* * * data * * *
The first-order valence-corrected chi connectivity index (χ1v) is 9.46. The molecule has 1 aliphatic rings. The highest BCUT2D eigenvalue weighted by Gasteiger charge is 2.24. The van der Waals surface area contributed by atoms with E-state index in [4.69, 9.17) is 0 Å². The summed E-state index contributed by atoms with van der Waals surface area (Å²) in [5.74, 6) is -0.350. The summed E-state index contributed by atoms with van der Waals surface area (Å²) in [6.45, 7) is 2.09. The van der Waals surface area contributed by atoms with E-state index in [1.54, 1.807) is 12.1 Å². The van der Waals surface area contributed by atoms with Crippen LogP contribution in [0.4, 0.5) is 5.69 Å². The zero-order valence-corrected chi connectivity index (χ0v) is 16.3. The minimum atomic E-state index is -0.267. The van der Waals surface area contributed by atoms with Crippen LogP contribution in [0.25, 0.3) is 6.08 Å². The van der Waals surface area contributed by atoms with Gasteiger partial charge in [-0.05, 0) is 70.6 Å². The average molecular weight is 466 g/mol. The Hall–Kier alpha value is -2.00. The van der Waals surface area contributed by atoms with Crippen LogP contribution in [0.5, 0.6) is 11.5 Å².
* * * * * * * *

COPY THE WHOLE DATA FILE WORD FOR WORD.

The first-order valence-corrected chi connectivity index (χ1v) is 9.46. The molecule has 1 aliphatic rings. The highest BCUT2D eigenvalue weighted by Gasteiger charge is 2.24. The van der Waals surface area contributed by atoms with E-state index in [4.69, 9.17) is 0 Å². The summed E-state index contributed by atoms with van der Waals surface area (Å²) in [5.74, 6) is -0.350. The summed E-state index contributed by atoms with van der Waals surface area (Å²) in [6.45, 7) is 2.09. The van der Waals surface area contributed by atoms with E-state index in [1.54, 1.807) is 12.1 Å². The van der Waals surface area contributed by atoms with Crippen LogP contribution in [0.4, 0.5) is 5.69 Å². The zero-order valence-corrected chi connectivity index (χ0v) is 16.3. The minimum atomic E-state index is -0.267. The van der Waals surface area contributed by atoms with Crippen LogP contribution in [0.25, 0.3) is 6.08 Å². The van der Waals surface area contributed by atoms with Gasteiger partial charge in [-0.05, 0) is 70.6 Å². The average molecular weight is 466 g/mol. The Hall–Kier alpha value is -2.00. The van der Waals surface area contributed by atoms with Crippen LogP contribution in [0.5, 0.6) is 11.5 Å².